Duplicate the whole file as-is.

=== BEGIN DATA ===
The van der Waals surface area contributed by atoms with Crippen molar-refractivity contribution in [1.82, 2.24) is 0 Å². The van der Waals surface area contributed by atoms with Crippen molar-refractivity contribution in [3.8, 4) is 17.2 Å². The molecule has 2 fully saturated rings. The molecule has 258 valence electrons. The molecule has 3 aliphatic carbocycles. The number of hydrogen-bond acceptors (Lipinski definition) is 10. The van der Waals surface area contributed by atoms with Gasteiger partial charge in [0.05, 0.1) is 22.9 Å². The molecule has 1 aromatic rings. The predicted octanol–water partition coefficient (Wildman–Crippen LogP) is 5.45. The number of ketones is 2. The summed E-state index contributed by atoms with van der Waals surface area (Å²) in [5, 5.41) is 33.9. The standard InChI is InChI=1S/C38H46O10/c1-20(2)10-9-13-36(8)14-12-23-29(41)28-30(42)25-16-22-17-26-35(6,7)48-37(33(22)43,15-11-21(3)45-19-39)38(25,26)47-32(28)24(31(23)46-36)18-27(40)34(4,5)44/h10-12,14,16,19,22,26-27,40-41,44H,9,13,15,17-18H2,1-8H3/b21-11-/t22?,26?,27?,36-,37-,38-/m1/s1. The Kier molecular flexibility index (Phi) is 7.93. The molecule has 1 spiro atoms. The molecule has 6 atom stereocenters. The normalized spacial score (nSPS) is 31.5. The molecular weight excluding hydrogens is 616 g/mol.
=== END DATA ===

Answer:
The van der Waals surface area contributed by atoms with Crippen molar-refractivity contribution in [1.82, 2.24) is 0 Å². The van der Waals surface area contributed by atoms with Crippen molar-refractivity contribution in [3.8, 4) is 17.2 Å². The molecule has 2 fully saturated rings. The molecule has 258 valence electrons. The molecule has 3 aliphatic carbocycles. The number of hydrogen-bond acceptors (Lipinski definition) is 10. The van der Waals surface area contributed by atoms with Gasteiger partial charge in [0.05, 0.1) is 22.9 Å². The molecule has 1 aromatic rings. The predicted octanol–water partition coefficient (Wildman–Crippen LogP) is 5.45. The number of ketones is 2. The summed E-state index contributed by atoms with van der Waals surface area (Å²) in [5, 5.41) is 33.9. The standard InChI is InChI=1S/C38H46O10/c1-20(2)10-9-13-36(8)14-12-23-29(41)28-30(42)25-16-22-17-26-35(6,7)48-37(33(22)43,15-11-21(3)45-19-39)38(25,26)47-32(28)24(31(23)46-36)18-27(40)34(4,5)44/h10-12,14,16,19,22,26-27,40-41,44H,9,13,15,17-18H2,1-8H3/b21-11-/t22?,26?,27?,36-,37-,38-/m1/s1. The Kier molecular flexibility index (Phi) is 7.93. The molecule has 1 spiro atoms. The molecule has 6 atom stereocenters. The normalized spacial score (nSPS) is 31.5. The molecular weight excluding hydrogens is 616 g/mol.